Following intervention by Spectacle , performance, and workshops with young people. Feedback from staff , stated that people not normally identified as impacted by Aces, started to disclose.
The young people started to approach staff members and talk about impacts of ACES. This surprised the staff and allowed them to engage with the young people. We are aiming to work with family groups as well as youth-based groups in the next year.
CASE STUDY OF R. PARTICIPANT AND VOLUNTEER IN STORI .
R is a person who has been impacted by many ACES. They struggle to cope with any form of transition. The following pattern of behaviour and support is normal for this person. Trust has been built over many months. R first encountered Spectacle through its performance work in a pupil referral unit. The intervention changed Rs view of themselves and outlook on life. They said it helped them to stop being involved in serious risky behaviour.
We have learned about the impact of Covid and lockdown on people . There is a greater incidence of social anxiety within our communities. There is a slow re-integration back into using services and social space outside the home. It appears to have affected young people’s ability to look forward. There are young people that have never done exams before being asked to sit them. The latter is only one example of change that has happened to young people.
R was offered the opportunity to become a volunteer with Spectacle on this project. The aim was to use their lived experience to support other youth. Initially this was welcomed, and they looked forward to participating. They were given clear instruction about the role of volunteering and the opportunity offered. However, because they have Aspergers , the ability to retain information is limited and often leads to confusion. They misinterpret what the situation is. They then start to blame themselves. This starts a downward spiral and leaves them feeling ashamed of themselves. This has led them to talking about suicidal behaviour. During one session they asked to speak to a member of staff. That person was there for them to speak with. A result of this their mood improved. They were referred to counselling. We checked with them about other support they might need. They continue to be a volunteer on the project. They continue to be supported by the staff. The example of this case study recognises the fluctuating moods that can affect people with ACES. That staff need to be supportive over longer periods of time to enable people to develop coping strategies to build resilience.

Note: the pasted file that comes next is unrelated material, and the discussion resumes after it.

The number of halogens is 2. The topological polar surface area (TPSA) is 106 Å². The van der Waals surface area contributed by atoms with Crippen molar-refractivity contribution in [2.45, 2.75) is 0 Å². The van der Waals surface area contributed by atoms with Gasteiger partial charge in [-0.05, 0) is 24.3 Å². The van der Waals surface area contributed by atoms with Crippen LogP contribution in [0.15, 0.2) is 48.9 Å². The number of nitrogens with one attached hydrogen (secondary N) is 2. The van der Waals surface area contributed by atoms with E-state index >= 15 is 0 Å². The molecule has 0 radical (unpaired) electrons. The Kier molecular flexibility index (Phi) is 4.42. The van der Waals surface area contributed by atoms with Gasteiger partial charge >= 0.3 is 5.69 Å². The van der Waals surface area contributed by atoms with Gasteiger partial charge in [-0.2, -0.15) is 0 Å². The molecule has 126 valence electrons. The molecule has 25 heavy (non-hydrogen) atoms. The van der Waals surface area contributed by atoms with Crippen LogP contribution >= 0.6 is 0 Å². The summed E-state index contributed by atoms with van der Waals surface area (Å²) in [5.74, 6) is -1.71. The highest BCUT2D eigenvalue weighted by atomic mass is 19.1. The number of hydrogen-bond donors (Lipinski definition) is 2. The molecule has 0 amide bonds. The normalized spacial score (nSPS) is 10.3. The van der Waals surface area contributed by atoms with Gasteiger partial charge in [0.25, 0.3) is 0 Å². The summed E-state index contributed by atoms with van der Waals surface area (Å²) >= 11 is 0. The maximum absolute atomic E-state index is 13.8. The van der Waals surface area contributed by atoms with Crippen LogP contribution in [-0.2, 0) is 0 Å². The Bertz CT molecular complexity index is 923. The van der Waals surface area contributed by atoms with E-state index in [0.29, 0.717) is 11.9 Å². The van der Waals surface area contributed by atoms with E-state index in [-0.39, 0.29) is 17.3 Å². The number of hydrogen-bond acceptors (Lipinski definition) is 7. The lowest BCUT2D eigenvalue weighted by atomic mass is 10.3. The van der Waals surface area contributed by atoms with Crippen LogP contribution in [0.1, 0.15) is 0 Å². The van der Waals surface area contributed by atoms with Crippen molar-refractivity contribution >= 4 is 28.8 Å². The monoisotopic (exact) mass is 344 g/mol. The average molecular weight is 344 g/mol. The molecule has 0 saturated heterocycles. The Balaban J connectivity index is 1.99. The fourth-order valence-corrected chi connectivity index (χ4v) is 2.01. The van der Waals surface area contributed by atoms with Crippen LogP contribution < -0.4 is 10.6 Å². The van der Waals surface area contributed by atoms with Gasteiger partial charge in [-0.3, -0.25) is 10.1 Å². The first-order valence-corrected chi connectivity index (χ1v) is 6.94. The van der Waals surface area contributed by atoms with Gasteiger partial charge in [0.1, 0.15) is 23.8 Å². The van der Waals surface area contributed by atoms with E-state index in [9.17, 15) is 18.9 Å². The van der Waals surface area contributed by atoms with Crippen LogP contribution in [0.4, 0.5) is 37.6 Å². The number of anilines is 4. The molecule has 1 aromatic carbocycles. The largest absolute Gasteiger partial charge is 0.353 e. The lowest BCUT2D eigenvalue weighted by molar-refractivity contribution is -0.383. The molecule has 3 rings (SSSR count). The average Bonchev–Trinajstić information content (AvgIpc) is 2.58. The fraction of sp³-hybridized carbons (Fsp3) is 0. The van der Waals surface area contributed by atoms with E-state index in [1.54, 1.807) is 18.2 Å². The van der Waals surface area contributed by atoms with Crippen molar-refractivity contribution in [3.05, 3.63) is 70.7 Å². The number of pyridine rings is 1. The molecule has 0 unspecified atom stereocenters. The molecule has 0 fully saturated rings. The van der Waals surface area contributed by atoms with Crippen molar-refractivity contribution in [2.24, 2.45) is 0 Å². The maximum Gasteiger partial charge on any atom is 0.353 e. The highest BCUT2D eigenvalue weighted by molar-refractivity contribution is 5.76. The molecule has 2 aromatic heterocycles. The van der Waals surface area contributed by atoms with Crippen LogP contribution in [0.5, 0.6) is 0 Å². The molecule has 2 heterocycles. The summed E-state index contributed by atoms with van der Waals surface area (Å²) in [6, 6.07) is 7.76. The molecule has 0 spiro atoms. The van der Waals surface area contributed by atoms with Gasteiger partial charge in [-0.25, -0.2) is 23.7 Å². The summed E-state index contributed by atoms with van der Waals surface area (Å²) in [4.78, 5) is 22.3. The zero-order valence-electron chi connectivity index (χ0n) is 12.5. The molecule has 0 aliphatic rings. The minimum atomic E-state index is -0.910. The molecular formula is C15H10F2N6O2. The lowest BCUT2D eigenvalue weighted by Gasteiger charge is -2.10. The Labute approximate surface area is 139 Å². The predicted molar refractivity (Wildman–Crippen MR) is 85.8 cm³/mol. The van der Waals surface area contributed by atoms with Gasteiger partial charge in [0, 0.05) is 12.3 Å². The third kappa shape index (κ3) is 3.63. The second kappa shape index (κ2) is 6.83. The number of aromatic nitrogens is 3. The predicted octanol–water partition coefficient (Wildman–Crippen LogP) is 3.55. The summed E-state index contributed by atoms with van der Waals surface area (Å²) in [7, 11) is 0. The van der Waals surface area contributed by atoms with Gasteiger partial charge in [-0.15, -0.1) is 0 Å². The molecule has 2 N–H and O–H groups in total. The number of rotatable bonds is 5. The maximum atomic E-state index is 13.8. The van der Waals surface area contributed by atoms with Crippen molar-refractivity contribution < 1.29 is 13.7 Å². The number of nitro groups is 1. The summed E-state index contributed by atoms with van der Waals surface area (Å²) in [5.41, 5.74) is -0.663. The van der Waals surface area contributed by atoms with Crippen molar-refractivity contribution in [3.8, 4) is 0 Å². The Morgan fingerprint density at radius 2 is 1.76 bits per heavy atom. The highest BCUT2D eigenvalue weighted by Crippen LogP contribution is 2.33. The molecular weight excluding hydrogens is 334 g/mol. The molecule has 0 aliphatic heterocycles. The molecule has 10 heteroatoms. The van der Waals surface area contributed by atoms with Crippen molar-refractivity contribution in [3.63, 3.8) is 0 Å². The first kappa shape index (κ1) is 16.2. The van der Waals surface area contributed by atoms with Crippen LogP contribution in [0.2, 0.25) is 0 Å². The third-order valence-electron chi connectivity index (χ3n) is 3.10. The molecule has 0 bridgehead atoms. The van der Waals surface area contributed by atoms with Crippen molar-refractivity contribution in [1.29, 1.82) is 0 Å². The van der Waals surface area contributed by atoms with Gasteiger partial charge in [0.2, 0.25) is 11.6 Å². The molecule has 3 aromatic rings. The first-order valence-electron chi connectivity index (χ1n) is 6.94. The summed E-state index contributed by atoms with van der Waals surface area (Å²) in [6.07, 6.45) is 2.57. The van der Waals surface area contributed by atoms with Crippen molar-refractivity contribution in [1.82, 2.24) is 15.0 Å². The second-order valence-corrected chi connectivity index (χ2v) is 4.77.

Our project has thrown up questions about the digital world and how much it may be needed.
We are seeing the Impact the use of digital technology has on younger and older people. Is it healthy? Does the digital world include or exclude ? Learning from our project suggests that use of digital technology by young people during lockdown, has excluded them more. They are less likely to engage with others face to face. Their ability to concentrate has shortened . They can watch a film or a play whilst needing to be on their phones . They retain an amazing amount information about the content and can answer in depth. They use the phone as a way to deflect from feelings. Young people say they spend 8-10 hours a day on TIK TOK.
We will change our practice in the next twelve months to the following-
The STORI project is developing many connections between people and organisations.
It is having an impact in reducing loneliness and isolation. It is achieving the outputs and outcomes we projected.
Following working with Spectacle young people said –
There is much more to learn about the impact of Covid 19 and how it intersects with the Cost-of-Living Crisis, and impact of war in Europe. We need to do more research and consider and be prepared for the impact of long winters and what is needed.
We need to learn more about what is happening to boys and the attainment gap.
We need to maximise the opportunities offered by the Eisteddfod in RCT.